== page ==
Every civilization gives what it gives. The one in Zimbabwe has had better days for a long time.
We woke up in Masvingo excited about fulfilling a dream of several years. The driver of the Stalion Hotel tells us that we are supposed to pick up a guide from ZTA, the national tourism authority. When we left, there was no breakfast in the hotel.
Zimbabwe's Civilizational Troubles
We took advantage of the fact that ZTA's local offices were next to a supermarket to overcome the absolute chaos in which the country's economy was going, make some purchases and break our fast. We arrived at the box. Once again, they do not accept the US dollar bills with which we want to pay.
They are prior to 2009 and there is an epidemic of this counterfeit cash. The oldest notes are the most copied.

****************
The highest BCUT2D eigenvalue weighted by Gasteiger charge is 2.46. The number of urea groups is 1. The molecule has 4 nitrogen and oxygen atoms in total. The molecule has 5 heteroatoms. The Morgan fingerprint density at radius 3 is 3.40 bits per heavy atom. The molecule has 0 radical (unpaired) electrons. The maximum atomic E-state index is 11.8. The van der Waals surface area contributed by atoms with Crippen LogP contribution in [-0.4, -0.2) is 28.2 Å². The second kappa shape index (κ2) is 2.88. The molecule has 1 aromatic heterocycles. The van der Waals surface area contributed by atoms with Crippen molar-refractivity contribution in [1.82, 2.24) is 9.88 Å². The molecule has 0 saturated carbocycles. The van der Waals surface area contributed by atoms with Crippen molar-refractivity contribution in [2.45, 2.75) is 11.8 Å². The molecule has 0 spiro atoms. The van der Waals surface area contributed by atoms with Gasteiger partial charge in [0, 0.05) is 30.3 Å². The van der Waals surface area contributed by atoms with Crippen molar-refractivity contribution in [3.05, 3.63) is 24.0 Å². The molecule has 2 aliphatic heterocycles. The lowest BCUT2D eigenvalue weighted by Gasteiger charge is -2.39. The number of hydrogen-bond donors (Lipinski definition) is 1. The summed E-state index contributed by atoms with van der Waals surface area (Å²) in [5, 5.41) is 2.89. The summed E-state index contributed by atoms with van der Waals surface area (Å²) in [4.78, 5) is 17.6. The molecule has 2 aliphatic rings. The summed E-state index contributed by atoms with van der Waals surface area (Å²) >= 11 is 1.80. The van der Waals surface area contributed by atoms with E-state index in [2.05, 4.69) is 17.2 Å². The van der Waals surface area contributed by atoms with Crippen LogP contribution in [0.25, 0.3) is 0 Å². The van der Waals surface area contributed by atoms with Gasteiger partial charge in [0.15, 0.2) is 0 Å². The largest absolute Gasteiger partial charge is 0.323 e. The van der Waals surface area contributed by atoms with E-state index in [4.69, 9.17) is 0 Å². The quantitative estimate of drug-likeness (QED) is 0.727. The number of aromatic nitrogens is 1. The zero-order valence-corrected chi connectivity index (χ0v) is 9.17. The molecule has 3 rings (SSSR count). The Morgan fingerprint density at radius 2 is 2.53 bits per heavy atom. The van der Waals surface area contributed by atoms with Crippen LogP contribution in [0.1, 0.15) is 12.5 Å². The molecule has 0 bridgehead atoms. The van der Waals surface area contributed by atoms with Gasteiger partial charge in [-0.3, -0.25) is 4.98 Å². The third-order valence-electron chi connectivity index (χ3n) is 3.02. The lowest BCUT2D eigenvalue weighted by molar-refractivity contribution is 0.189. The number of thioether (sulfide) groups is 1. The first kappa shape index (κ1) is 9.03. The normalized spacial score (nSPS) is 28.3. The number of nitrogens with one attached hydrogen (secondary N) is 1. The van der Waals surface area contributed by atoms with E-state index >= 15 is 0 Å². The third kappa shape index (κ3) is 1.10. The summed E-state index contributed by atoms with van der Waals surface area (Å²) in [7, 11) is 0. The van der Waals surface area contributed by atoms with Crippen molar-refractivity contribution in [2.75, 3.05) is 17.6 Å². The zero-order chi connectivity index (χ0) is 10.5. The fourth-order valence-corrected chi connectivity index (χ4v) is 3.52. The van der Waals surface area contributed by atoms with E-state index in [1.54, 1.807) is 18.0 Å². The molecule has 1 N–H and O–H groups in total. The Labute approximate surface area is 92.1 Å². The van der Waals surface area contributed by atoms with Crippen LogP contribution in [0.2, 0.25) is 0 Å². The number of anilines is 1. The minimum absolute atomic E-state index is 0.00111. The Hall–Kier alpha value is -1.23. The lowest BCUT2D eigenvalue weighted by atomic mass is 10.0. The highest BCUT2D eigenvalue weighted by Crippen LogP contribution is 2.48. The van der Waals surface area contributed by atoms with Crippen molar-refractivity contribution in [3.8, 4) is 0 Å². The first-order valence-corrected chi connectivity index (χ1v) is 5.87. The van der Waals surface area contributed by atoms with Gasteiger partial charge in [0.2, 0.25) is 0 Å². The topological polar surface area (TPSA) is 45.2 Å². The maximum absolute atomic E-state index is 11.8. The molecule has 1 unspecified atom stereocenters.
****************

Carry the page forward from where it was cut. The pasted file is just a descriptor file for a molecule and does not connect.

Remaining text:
We pay in euros and receive part of the change in dollars, another part in bonds, a financial trick with which the Harare government sought to contain the increasingly atrocious inflation. The purchases turned out to be so complicated that when we walked out to the parking lot, the driver and Dani had been waiting for us for ten minutes.
We introduced ourselves to the young hostess, settled in the back seat. We head south towards Lake Mutirikwi and the Great Zimbabwe National Monument, one of the most regarded monuments in Zimbabwe.
The magical and enigmatic place that inspired the name of the independent nation, long troubled, that emerged after the bloody Bush War, the civil war that, from 1964 to 1979, pitted two liberation movements (later rivals as well) against white government oppressor of Rhodesia.
Return to the Great Zimbabwe of Bygone Times
We turn off the main road into an alley lined with trees much wider and greener than the vegetation of the surrounding hillside savannah. Dani, take us to the reception building. There awaits us Philip, the young resident guide of the complex. Philip and Dani had known each other for some time.